The Intersectionality of the BLM Movement and the LGBTQ+ Movement
Updated: Jun 27, 2021
The Black Lives Matter movement was founded by three black women, Alicia Garza, Patrisse Cullors, and Opal Tometi, two of whom identify as queer, in response to the murder of Trayvon Martin in 2012.
Since then, many of the largest Black Lives Matter protests have been fueled by the violence against black men, including Mike Brown and Eric Garner in 2015, and now George Floyd and Ahmaud Arbery.
However, behind the scenes of it all, straight men and women are not the only ones affected by police brutality. Black members of the LGBTQ+ community take on the double burden of racism and discrimination based on sexual orientation and gender identity. A report on hate violence in 2016 within the black LGBTQ+ community states that black survivors of hate violence were 1.3 times more likely to experience police violence than their non-black counterpart.
Additionally, black transgender women face the highest levels of violence within the LGBTQ+ community and are less likely to turn to police for help for fear of revictimization by law enforcement.
According to the “National Transgender Discrimination Survey,” 38 percent of black transgender people who interacted with police reported harassment; 14 percent reported physical assault from police and 6 percent reported sexual assault.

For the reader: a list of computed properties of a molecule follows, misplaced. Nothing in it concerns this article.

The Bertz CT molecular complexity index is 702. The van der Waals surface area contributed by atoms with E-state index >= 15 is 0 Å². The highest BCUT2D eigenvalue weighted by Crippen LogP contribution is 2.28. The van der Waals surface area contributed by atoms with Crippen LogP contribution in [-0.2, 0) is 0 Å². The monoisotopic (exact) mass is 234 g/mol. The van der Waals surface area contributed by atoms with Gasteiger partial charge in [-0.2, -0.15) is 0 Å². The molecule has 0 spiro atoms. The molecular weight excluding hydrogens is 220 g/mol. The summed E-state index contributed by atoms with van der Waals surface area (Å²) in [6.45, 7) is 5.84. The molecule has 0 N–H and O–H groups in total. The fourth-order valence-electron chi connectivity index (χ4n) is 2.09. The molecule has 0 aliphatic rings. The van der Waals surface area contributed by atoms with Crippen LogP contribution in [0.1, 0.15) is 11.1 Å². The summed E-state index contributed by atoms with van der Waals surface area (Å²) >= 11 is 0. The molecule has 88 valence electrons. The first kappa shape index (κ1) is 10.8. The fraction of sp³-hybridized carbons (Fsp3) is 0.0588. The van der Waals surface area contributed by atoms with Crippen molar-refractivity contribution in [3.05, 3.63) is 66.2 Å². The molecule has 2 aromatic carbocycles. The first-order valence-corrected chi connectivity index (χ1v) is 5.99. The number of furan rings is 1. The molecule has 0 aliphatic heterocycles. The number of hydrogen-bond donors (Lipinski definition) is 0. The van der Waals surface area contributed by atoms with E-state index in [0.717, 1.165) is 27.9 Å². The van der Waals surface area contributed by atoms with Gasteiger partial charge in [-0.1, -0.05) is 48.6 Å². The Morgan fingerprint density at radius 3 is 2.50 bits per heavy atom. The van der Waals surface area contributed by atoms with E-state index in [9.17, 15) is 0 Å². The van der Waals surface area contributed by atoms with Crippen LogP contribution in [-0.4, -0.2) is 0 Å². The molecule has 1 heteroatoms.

A 2017 survey of a nationally representative sample of U.S. adults found that LGBTQ+ people of color (defined as those who identified as black, Latino, Asian, and/or Native) were twice as likely to report discrimination because of their LGBTQ+ identity when applying for jobs and when interacting with police, compared to white LGBTQ+ people.
As Black Lives Matter protesters continue to remember George Floyd and others killed at the hands of the police, transgender model and poet LaBeija asks, "Are you including black trans women in that list of black names?"
Though active in the Black Lives Matter movement from the beginning, black trans women have not been prioritized. At no point have black trans people fully shared in the gains of racial justice or LGBTQ+ activism, despite suffering disproportionately from the racism, homophobia, and transphobia these movements exist to combat.
However, as the two movements are becoming linked together by extraordinary circumstances regarding the protests sparked by the murders of black men and women as well as the killings of two black trans women (Dominique Fells and Riah Milton), black trans people are mobilizing more visibly than ever before. But it is still not enough to protect our black LGBTQ+ members.
Last year, 91 percent of the transgender or gender-nonconforming people who were fatally shot were black women, according to “Human Rights Campaign.” This year, at least 16 trans people have been killed, certainly an underestimate, because many cases go unreported and many victims are misgendered.